A Dutch bitcoin entrepreneur has had two microchips containing the virtual currency injected into his hands to help him make contactless payments.
The chips, enclosed in a 2mm by 12mm capsule of "biocompatible" glass, were injected by a professional using a special syringe.
They emit a tiny radio signal using Near Field Communication (NFC) and can store up to 888 bits of information each.
"We wanted to do this experiment to push further the concept of the virtual wallet," Martijn Wismeijer, co-founder of MrBitcoin which installs bitcoin cash distributors, told AFP.
Using NFC, the chips can communicate with devices such as Android smartphones or tablets.
"What's stored on the microchips should be seen as a savings account," rather than a current account, Wismeijer said.
"The payment device remains the smartphone, but you transfer funds from the chips," said Wismeijer, who was injected with the chips along with a handful of other people on November 3.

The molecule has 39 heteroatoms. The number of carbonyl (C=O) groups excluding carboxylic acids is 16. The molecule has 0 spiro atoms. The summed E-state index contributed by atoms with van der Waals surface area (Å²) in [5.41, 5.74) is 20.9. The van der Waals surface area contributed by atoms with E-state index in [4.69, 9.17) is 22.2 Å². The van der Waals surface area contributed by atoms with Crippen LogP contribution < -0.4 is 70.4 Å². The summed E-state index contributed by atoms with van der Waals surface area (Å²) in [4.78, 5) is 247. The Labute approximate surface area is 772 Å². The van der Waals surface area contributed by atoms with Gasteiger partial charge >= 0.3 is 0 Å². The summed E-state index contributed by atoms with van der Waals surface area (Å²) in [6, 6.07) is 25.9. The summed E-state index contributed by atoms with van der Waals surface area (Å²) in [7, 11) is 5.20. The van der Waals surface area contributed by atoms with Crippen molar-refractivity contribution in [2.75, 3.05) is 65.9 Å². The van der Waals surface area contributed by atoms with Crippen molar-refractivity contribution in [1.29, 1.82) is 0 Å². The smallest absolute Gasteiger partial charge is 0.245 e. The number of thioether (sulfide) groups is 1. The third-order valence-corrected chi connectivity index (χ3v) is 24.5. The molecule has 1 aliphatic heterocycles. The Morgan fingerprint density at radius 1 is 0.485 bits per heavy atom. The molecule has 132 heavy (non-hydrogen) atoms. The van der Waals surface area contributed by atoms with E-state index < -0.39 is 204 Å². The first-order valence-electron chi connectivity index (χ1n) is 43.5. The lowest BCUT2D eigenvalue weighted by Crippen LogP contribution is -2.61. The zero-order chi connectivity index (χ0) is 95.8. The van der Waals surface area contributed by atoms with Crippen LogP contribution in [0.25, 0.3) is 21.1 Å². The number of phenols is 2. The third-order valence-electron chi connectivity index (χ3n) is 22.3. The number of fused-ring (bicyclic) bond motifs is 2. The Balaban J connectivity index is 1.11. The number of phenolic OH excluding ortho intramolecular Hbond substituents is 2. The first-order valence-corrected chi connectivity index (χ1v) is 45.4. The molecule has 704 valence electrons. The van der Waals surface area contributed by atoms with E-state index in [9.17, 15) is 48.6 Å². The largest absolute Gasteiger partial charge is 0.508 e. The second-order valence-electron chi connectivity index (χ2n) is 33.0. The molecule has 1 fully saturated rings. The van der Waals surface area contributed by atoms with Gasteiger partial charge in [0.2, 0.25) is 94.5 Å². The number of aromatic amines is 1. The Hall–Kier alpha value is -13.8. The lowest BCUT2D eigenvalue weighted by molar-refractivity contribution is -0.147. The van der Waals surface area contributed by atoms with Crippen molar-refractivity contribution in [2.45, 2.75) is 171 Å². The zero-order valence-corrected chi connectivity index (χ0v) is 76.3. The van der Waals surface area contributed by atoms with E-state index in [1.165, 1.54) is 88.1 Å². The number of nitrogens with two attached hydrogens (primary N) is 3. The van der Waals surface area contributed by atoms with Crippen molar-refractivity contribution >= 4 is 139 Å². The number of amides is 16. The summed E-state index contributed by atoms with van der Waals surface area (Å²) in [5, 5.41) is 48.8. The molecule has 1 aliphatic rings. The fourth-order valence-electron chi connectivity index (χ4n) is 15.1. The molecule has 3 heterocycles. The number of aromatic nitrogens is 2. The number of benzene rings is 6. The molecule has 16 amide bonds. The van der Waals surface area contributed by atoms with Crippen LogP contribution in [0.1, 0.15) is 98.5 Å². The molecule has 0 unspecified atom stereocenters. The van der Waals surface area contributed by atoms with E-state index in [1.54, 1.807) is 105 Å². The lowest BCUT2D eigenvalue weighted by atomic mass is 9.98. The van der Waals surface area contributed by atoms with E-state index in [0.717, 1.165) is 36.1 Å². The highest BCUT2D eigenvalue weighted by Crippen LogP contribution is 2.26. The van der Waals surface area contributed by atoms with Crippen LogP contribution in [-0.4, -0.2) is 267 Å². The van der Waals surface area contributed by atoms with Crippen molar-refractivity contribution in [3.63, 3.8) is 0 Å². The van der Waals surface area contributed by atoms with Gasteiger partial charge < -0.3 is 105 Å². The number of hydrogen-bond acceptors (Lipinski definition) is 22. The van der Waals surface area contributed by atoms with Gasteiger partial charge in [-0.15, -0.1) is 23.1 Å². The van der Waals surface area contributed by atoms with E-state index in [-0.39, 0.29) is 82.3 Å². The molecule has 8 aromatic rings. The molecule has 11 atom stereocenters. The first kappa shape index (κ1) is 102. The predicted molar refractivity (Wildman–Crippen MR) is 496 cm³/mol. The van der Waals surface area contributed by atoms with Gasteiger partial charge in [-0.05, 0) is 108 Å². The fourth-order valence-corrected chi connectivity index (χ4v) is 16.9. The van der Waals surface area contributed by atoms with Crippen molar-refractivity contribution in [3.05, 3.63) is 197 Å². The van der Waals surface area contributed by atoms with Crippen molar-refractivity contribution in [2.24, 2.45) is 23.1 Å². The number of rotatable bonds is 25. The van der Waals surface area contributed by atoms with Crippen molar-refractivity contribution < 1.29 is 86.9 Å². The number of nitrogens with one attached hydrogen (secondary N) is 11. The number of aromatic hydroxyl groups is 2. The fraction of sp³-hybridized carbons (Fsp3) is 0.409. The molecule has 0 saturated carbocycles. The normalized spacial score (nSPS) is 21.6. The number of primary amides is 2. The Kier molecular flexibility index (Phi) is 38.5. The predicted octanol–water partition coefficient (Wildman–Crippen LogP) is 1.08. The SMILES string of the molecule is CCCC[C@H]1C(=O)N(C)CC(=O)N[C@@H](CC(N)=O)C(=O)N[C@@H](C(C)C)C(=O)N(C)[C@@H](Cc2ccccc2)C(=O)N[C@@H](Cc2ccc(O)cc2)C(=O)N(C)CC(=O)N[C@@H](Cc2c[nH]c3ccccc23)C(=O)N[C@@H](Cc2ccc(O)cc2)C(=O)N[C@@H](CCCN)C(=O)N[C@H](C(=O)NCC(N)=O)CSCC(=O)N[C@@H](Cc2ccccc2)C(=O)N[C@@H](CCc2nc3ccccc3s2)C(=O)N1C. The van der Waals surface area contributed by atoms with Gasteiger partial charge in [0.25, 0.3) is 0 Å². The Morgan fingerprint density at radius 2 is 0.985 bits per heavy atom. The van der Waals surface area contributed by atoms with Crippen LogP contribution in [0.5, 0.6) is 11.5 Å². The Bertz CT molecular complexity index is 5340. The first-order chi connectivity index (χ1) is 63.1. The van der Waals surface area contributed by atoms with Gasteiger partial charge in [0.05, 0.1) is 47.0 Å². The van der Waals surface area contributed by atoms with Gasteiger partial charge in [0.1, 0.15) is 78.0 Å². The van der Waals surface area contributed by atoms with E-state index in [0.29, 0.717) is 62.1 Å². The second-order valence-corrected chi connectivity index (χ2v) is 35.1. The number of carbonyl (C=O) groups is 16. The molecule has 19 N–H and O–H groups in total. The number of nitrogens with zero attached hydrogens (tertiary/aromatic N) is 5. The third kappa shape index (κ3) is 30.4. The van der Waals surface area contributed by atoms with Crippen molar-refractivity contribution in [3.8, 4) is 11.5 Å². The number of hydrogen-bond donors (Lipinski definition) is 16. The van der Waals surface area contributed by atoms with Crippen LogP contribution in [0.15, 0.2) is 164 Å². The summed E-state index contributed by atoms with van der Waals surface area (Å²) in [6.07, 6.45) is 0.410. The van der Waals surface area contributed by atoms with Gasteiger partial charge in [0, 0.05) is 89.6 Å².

His experiment has garnered so much publicity that he has temporarily withdrawn the money from his hands for security reasons.
"The aim wasn't for everyone to know about it," he said, laughing.
The chips are available on the Internet, sold with a syringe for $99 (around 80 euros) by the Dangerous Things company.
"It's really not recommended to do this yourself, you should find a specialist if you want to avoid infections," Wismeijer said.
Besides storing bitcoins, the chips can be programmed with a smartphone to do such things as open doors electronically or turn an alarm clock off if placed in a certain position.
Around 1,500 people around the world have already had such chips injected, Wismeijer said, but he did not know how many carried bitcoins.
Such experiments are important to make the technology acceptable to society, he said.
"Imagine having a tattoo that is normally invisible but turns red if you have a heart attack: you scan the tattoo with your smartphone and your doctor is immediately alerted."
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